Leaders call for greater SICA-CARICOM integration

SANTO DOMINGO, Dominican Republic: The president of the Dominican Republic, Leonel Fernandez, and the assistant secretary general of the Organization of American States (OAS), Albert Ramdin, have called on Central American and Caribbean leaders to work together to improve employment opportunities.

The call was made during a forum titled “Economic Perspectives and Challenges for Central America and the Caribbean in the Global Economy” hosted by the OAS and FUNGLODE (Foundation for Global Democracy and Development) on the sidelines of the  Americas Competitiveness Forum V in the Dominican Republic last week.
During his presentation, Fernandez called on the OAS to assist in the institutional simplification of mechanisms to promote Caribbean-Central American relations. He urged the OAS to initiate dialogue on a single regional entity which could facilitate economic, political and cultural integration between the two sub-regions.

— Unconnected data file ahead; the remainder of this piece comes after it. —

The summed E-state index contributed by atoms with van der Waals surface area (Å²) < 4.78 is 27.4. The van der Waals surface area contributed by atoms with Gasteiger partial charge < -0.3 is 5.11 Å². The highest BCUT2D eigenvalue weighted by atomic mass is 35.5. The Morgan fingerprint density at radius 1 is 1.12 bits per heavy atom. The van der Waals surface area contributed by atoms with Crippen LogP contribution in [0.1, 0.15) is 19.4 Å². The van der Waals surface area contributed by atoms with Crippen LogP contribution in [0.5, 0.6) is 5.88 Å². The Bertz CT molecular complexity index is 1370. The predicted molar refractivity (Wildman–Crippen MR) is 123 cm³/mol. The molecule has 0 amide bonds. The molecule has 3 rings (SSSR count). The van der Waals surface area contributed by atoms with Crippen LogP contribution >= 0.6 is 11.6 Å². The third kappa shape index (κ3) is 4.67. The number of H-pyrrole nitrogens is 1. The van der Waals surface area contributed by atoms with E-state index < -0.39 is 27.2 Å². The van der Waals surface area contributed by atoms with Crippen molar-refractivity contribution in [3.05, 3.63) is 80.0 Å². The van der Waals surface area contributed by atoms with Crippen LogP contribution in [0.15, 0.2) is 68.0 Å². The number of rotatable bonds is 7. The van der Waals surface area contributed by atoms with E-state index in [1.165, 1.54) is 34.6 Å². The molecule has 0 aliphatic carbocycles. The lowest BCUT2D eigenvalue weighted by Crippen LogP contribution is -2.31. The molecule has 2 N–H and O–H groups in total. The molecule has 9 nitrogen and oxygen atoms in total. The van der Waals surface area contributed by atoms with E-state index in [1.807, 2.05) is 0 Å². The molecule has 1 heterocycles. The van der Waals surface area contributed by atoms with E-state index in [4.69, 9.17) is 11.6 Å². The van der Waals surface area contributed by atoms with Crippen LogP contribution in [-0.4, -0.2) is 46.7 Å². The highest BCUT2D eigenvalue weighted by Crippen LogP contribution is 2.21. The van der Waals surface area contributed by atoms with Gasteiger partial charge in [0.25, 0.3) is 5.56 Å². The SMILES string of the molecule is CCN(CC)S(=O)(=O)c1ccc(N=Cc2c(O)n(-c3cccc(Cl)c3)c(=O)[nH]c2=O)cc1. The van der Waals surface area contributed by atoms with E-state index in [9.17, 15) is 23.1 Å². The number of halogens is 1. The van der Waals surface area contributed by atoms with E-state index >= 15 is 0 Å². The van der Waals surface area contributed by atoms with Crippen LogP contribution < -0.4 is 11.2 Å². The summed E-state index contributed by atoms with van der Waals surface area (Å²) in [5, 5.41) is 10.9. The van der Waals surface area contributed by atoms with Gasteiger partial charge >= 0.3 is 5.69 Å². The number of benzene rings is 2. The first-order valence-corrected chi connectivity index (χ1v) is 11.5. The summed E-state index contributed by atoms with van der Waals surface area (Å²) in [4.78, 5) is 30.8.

Fernandez identified food security and tourism as areas in which the two regions could share competencies.
Addressing the gathering, which also included Ministers of Economy, Trade and Industry, as well as private sector representatives from the Central American Integration System (SICA) and CARICOM countries, Ramdin said: “The time has come for countries in both regions to go beyond traditional markets. Through greater integration, both regions will be better prepared to face the consequences of a worsening debt crisis in Europe and slower growth in the United States.

“Governments of CARICOM and Central America, therefore, must be willing to re-examine the environment for trade and minimize barriers while the private sector must be ready to engage creatively with their counterparts.”
The SICA-CARICOM region currently comprises a market of approximately 55 million people and 22 countries. Ramdin identified some of the current barriers to trade as transportation, connectivity, a lack of data on investment and economic opportunities, varied regulations and legislation, visa restrictions and a language barrier.

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